How to Pay Off Debt

Create a debt management plan with this guide from Citizens Bank

Borrowing solutions such as loans and credit cards can be valuable tools when buying a home, upgrading your vehicle or purchasing daily essentials. Developing a roadmap for paying down debt can help you manage both your current budget and your future finances.

The best way to pay off debt is to develop a personalized plan based on your current circumstances and financial goals. In this guide, you’ll learn how to take simple, practical steps to create a plan for debt management. If you have further questions about paying down debt, speak with a Citizens Bank customer service representative.

Discover how to pay off debt with these 10 tips

1. Get informed about what you owe

Before you can create a debt management plan, it’s important to understand what you owe, the interest rates you are being charged and the conditions associated with your accounts. An easy way to start auditing your debt is to obtain a copy of your credit report (everyone is entitled to one free report per year) and review the listed accounts, debts and interest rates. If you see any mistakes, contact the credit reporting company and work with them to correct the issue(s).

2. Update your budget to prioritize money to pay off debt

Successfully paying down debt involves reviewing your spending habits and putting as much money as possible toward your outstanding balances. When you’re making your debt management plan, start by prioritizing current loan and credit card payments in your budget. Then, allocate funds to cover utility bills and other set obligations, such as rent. Next, set aside funds to pay more than the minimum payments on your debt. Paying more than the minimum will allow you to reduce the principal balance sooner and lower the total cost of your debt. Whatever is left after this is what you have available for discretionary spending and other budgetary items such as groceries, gym memberships, subscriptions and more.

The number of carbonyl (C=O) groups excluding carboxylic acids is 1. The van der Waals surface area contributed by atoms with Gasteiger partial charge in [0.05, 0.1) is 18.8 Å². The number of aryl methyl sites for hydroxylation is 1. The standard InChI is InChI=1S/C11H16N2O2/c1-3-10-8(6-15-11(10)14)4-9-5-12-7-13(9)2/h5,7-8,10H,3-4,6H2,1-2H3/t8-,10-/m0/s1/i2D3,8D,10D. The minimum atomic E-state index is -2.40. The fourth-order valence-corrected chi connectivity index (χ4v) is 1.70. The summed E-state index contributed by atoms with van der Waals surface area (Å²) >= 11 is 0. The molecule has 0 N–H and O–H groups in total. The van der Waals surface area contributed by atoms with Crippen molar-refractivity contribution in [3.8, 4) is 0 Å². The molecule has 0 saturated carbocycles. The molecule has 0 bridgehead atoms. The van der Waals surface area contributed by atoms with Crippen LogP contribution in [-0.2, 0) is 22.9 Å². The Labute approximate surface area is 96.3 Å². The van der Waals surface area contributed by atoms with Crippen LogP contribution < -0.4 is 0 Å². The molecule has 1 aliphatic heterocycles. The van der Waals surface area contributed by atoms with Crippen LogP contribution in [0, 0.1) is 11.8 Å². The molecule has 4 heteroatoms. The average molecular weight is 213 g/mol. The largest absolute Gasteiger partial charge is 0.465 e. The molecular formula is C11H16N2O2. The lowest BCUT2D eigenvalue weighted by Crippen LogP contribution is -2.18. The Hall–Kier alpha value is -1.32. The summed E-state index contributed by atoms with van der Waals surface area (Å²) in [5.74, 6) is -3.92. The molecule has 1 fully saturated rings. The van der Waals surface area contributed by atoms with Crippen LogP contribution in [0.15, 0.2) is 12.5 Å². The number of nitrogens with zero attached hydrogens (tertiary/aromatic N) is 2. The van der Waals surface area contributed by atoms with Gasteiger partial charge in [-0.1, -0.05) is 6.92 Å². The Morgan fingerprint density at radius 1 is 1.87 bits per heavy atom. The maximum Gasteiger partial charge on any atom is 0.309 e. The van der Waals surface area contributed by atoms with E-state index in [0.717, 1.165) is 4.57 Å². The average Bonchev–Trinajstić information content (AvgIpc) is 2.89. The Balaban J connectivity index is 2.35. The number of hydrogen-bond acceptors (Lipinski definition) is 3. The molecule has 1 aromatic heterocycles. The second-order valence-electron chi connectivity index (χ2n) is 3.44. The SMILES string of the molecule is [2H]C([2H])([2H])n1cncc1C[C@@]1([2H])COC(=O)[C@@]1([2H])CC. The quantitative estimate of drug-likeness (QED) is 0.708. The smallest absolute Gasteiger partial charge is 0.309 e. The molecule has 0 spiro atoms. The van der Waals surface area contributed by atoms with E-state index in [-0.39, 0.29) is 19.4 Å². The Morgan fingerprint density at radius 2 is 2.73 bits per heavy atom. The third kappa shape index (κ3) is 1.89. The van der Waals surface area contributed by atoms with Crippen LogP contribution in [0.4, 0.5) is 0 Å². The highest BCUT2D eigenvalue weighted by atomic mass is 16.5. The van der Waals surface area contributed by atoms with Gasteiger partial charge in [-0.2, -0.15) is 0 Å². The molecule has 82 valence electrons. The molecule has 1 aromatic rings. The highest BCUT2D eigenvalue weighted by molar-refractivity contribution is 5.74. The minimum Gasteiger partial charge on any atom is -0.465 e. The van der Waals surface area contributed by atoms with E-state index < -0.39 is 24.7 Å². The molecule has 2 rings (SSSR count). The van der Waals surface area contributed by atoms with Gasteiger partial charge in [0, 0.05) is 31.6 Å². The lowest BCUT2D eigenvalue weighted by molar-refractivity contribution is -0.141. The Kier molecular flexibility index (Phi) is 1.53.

3. Try to pay off smaller debts first

Try to reduce the number of payments you are making each month by eliminating smaller balances first. When you pay off smaller-balance debt early, you can reduce your total monthly payment obligations. Then, you can reallocate funds which previously went to those bills to pay down other debts. Watching your total number of payments or debts decrease can lower stress and is often satisfying and empowering – even more so when you can say a complete debt is paid versus a monthly payment made.

4. Put more money toward high-interest debt as your total debt load decreases

After you pay off your smaller debts, refocus your attention on any high-interest debt you have, such as credit card debt. The more quickly you can pay off high-interest debts, the less you’ll pay in interest over the length of your repayment. By tackling this debt, you may be able to save more over time.

5. Try to use cash – not credit – to make purchases

Paying down debt is easier if you are also able to limit your accumulation of additional debt. To resist the temptation to overspend, try to avoid carrying your credit cards with you on a daily basis. This will allow you to curb impulse buys and provide time to consider any non-essential purchases more carefully. If you do choose to use credit for a purchase, monitor your balance to keep it to an amount you are able to pay off in full each month. This will help you avoid high interest rates on your next bill.